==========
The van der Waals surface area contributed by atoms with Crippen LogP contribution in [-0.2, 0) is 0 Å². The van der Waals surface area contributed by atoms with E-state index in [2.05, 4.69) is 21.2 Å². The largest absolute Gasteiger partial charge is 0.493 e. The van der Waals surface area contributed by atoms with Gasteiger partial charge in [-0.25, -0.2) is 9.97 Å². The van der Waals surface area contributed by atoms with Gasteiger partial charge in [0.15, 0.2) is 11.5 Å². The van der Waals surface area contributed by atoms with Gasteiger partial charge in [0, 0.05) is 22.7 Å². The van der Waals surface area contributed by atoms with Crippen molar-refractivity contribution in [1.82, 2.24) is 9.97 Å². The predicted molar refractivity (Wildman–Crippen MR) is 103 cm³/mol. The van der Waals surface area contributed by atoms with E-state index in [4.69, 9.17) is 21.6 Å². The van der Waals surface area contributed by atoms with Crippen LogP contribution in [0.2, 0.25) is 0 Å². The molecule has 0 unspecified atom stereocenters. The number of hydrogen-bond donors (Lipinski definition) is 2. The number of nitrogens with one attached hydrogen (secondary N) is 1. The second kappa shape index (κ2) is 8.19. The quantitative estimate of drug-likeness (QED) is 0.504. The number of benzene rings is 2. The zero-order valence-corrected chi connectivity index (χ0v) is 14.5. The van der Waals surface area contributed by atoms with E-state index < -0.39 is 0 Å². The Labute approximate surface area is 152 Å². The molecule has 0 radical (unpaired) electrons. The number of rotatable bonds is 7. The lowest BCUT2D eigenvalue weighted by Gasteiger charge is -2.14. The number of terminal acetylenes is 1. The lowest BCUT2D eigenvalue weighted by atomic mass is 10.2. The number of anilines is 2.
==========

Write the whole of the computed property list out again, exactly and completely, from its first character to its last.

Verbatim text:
The van der Waals surface area contributed by atoms with Crippen LogP contribution in [-0.2, 0) is 0 Å². The van der Waals surface area contributed by atoms with E-state index in [2.05, 4.69) is 21.2 Å². The largest absolute Gasteiger partial charge is 0.493 e. The van der Waals surface area contributed by atoms with Gasteiger partial charge in [-0.25, -0.2) is 9.97 Å². The van der Waals surface area contributed by atoms with Gasteiger partial charge in [0.15, 0.2) is 11.5 Å². The van der Waals surface area contributed by atoms with Gasteiger partial charge in [0, 0.05) is 22.7 Å². The van der Waals surface area contributed by atoms with Crippen molar-refractivity contribution in [1.82, 2.24) is 9.97 Å². The predicted molar refractivity (Wildman–Crippen MR) is 103 cm³/mol. The van der Waals surface area contributed by atoms with E-state index in [4.69, 9.17) is 21.6 Å². The van der Waals surface area contributed by atoms with Crippen LogP contribution in [0.2, 0.25) is 0 Å². The molecule has 0 unspecified atom stereocenters. The number of hydrogen-bond donors (Lipinski definition) is 2. The number of nitrogens with one attached hydrogen (secondary N) is 1. The second kappa shape index (κ2) is 8.19. The quantitative estimate of drug-likeness (QED) is 0.504. The number of benzene rings is 2. The zero-order valence-corrected chi connectivity index (χ0v) is 14.5. The van der Waals surface area contributed by atoms with E-state index < -0.39 is 0 Å². The Labute approximate surface area is 152 Å². The molecule has 0 radical (unpaired) electrons. The number of rotatable bonds is 7. The lowest BCUT2D eigenvalue weighted by Gasteiger charge is -2.14. The number of terminal acetylenes is 1. The lowest BCUT2D eigenvalue weighted by atomic mass is 10.2. The number of anilines is 2.